Ball Don't Lie - NBA

With K.C. Johnson reporting that the Chicago Bulls have come to terms with Boston assistant coach Tom Thibodeau on a three-year deal to coach the Bulls, Chicago fans can breathe a sigh of relief. Their team has just hired the best candidate possible.

And the Chicago front office can enjoy another sigh of relief, because despite their worst effort, they just dodged another mediocrity bullet.

Because the Bulls nearly blew it, again, with Thibodeau, the (say it with me) highly-regarded Celtic assistant. The team, curiously, never even interviewed him during their search for a head coach in 2008, at a time when Thibodeau's stock was, at the very least, as high as it stands right now. The team didn't move an inch toward considering him, instead flirting very publically with Mike D'Antoni, doing all but hiring Doug Collins, and settling (in a settle for the ages) on Vinny Del Negro.

VDN managed a .500 record in two seasons with Chicago, and despite major roster turnover and a terrible relationship with team management, it was still a disappointing turn. Del Negro just wasn't ready to lead an NBA team, which shouldn't be a surprise as he hadn't coached on any level prior to taking the job. His work was so poor, even considering the mitigating circumstances, that the Bulls even tossed musings out to the media that they wouldn't even consider dealing with a candidate with no head coaching experience.

Thibodeau doesn't have any head-coaching experience, in the NBA at least. He did run a Division III team for a season, Salem, back in 1984; but beyond that he's more or less spent his time as the top defensive guru for some of the top defensive teams of this generation.

And considering the options beyond Thibodeau, those with head coaching experience to fall back on, the Boston assistant had to be Chicago's choice. Mo Cheeks just hasn't worked as a head man, Eric Mussleman has talent but has also flamed out of a couple of gigs, Lawrence Frank is a sound coach but not the highlight name Chicago needs at this point, and Dwane Casey is a terrific talent with a mindset that the Bulls front office, for whatever reason, did not appreciate.

No, it had to be Thibodeau. And why it took so long for Chicago to swoop in and interview the man that seemed the obvious choice both in 2008 and 2010, seems beyond my comprehension. Word is that Chicago has had Boston's permission for weeks to speak with the assistant, and yet they didn't really make a move until Wednesday night, the eve of the biggest coaching game of Thibodeau's career, to deal with the man.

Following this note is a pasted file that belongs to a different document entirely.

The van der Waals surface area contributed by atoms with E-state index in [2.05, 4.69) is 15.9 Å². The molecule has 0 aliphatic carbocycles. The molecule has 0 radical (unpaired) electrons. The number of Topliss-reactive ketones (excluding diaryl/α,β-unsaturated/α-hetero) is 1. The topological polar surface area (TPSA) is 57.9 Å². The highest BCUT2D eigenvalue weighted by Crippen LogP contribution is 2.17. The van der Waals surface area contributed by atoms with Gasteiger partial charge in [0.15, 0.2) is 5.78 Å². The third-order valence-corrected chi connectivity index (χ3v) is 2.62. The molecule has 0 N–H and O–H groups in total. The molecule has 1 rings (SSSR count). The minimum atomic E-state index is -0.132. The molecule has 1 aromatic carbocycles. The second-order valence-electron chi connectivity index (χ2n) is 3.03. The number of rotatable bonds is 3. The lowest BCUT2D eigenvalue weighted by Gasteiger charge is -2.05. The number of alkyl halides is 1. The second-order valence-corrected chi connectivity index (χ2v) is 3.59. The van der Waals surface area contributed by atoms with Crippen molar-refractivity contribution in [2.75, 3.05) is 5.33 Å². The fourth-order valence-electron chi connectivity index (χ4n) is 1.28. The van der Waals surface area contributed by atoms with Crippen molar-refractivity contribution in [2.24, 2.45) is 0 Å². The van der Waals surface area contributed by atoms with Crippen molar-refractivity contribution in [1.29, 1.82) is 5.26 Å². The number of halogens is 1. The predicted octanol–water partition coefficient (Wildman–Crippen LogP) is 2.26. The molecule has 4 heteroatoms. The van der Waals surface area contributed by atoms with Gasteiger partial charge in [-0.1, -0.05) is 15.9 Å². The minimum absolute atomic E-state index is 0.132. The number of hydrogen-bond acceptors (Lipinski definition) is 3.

This was after the assistant had interviewed with New Orleans, and dragged the team along despite a fair Hornet offer, waiting desperately to see a call from a 773 area code show up on his phone. It was an uneasy situation for all involved, not the most tactful way of doing things; and, as is usually the case in this league, completely unnecessary.

Which seems a staple of the William Wesley style of business. Thibodeau is represented by Wesley and CAA, now, which will open up the assumption floodgates once again. LeBron James(notes), Chris Bosh(notes), and Dwyane Wade(notes) - in whatever form this takes when it comes to negotiate free agent deals with this group - are also represented by the same duo. Will hiring a Wesley "client" push someone like James or Bosh toward the Bulls? Hard to say.

Will Thibodeau work quite well as Chicago coach? That's easier to say. The answer should be "yes," assuming he works with the personnel correctly and is able to think on his feet. He apparently won Chicago executives Gar Forman and John Paxson over with his talk about a drive and kick offense, which seems natural with such a natural driver in Derrick Rose(notes), and less appealing when you consider the men he's kicking to (the Bulls were 28th out of 30 teams in three-point percentage last year).

Thibodeau, at the very least, has to restart a defensive mindset that hasn't been in place since Scott Skiles flamed out as Chicago coach. The Bulls have the makeup to be a top five defensive team as is, but Derrick Rose has yet to improve defensively in his two years in this league, and the Bulls were pretty mediocre on that end under Del Negro. Lots of highs, lots of lows, quite average in the end.

The new coach has to change that. And if the rumors are true about Ron Adams (a former defensive whiz under Skiles) returning to Chicago after two seasons spent turning the Oklahoma City Thunder into all-world defenders despite their age, then the Bulls should be well on their way.

Anything beyond that?

As it is with just about everything in this league save for the two giants battling it out in Los Angeles right now, all the rest of the recaps have to be writ once LeBron decides what he's doing. Then the rest of the dominos fall, and we can get back to properly analyzing this mess of a league. Thanks a lot, Wes.

Until then, the Bulls finally got their man. About damn time.

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